In 2009 Venezuela only exported 1.75 million barrels per day (bbl/d).. That isn't a lot... and exports have fallen since then.

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    Re: Keystone oil sands pipeline rejected

    Quote Originally Posted by sharon View Post
    In 2009 Venezuela only exported 1.75 million barrels per day (bbl/d).. That isn't a lot... and exports have fallen since then.
    In 2010, the United States imported 987,000 bbl/d of crude oil and petroleum products from Venezuela, just 8.3 percent of total American imports. Even factoring in 255,000 bbl/d of imports from the U.S. Virgin Islands, which are almost exclusively petroleum products refined from Venezuelan crude, the significance of Venezuela to the American energy sector is in decline (see chart).

    In recent years, Venezuela has attempted to diversify its export destinations away from the United States. Besides the United States, other important destinations of Venezuelan petroleum exports include the Caribbean, Europe and Asia (see chart). One of the fastest growing destinations of Venezuelan crude oil exports has been China. In 2010, China imported 125,900 bbl/d of crude oil from Venezuela, up from only 39,000 bbl/d in 2005.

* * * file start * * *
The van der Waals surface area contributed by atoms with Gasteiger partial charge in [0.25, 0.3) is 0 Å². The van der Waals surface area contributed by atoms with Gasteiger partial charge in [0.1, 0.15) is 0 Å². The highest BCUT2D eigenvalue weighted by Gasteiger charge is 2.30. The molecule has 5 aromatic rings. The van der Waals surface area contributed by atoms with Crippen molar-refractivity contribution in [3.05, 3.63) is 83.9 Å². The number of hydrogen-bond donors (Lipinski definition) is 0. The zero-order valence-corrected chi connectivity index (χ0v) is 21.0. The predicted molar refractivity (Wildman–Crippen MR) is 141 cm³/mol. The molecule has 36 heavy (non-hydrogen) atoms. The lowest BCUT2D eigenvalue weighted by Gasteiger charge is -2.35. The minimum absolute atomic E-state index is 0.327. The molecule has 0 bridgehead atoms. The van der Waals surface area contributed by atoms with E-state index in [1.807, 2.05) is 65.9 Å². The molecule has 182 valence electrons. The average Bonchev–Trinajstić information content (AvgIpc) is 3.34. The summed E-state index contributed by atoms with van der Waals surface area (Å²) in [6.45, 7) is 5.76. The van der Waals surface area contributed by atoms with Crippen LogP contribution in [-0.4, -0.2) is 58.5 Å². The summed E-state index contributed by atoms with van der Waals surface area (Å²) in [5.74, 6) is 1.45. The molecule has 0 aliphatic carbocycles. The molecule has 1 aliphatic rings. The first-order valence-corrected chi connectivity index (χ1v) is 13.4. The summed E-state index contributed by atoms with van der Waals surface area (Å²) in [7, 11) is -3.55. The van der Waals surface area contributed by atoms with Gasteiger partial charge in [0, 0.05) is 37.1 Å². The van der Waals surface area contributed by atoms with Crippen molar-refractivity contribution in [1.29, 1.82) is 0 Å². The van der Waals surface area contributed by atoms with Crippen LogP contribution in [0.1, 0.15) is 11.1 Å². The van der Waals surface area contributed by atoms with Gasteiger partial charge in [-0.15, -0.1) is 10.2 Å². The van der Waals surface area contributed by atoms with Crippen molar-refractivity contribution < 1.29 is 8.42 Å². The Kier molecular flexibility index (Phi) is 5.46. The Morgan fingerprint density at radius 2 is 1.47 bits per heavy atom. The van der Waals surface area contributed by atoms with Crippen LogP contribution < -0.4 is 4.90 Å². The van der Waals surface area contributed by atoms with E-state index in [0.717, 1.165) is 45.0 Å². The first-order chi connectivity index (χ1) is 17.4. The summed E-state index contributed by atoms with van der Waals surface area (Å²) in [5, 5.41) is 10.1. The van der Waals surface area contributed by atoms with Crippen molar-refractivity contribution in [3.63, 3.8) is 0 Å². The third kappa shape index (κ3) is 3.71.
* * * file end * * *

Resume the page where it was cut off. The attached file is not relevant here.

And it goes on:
Source: http://www.eia.gov/emeu/cabs/Venezuela/pdf.pdf

    The chart shows 2010 Venezuela exports to the following countries: United States 43%; Carribean 34%; Europe 7%; Other Asia 7%; China 6%; Other 3%

    These exports exceed Venezuela crude production, therefore it has to be product from Iranian crude.

    If someone has evidence of Iran getting gasoline all the way around the world from Venezuela, post it!